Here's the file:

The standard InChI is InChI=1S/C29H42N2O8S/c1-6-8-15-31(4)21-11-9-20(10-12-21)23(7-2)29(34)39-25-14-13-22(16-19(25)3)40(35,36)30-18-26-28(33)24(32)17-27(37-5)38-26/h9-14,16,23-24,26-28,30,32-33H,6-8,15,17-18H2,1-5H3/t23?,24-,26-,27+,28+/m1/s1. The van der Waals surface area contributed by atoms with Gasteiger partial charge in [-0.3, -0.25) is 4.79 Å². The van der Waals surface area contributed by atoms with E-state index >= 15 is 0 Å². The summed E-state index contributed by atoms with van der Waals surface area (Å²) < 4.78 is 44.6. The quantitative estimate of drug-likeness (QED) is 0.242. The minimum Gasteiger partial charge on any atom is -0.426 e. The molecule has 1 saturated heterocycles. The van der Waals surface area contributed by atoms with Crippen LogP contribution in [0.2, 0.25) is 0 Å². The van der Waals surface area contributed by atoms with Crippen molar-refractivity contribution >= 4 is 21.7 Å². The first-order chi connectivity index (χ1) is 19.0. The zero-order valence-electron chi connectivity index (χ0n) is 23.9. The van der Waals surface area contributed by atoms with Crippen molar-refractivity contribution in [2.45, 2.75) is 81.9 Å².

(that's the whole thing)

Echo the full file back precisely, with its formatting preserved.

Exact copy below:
The standard InChI is InChI=1S/C29H42N2O8S/c1-6-8-15-31(4)21-11-9-20(10-12-21)23(7-2)29(34)39-25-14-13-22(16-19(25)3)40(35,36)30-18-26-28(33)24(32)17-27(37-5)38-26/h9-14,16,23-24,26-28,30,32-33H,6-8,15,17-18H2,1-5H3/t23?,24-,26-,27+,28+/m1/s1. The van der Waals surface area contributed by atoms with Gasteiger partial charge in [-0.3, -0.25) is 4.79 Å². The van der Waals surface area contributed by atoms with E-state index >= 15 is 0 Å². The summed E-state index contributed by atoms with van der Waals surface area (Å²) < 4.78 is 44.6. The quantitative estimate of drug-likeness (QED) is 0.242. The minimum Gasteiger partial charge on any atom is -0.426 e. The molecule has 1 saturated heterocycles. The van der Waals surface area contributed by atoms with Crippen LogP contribution in [0.2, 0.25) is 0 Å². The van der Waals surface area contributed by atoms with Crippen molar-refractivity contribution >= 4 is 21.7 Å². The first-order chi connectivity index (χ1) is 19.0. The zero-order valence-electron chi connectivity index (χ0n) is 23.9. The van der Waals surface area contributed by atoms with Crippen molar-refractivity contribution in [2.45, 2.75) is 81.9 Å².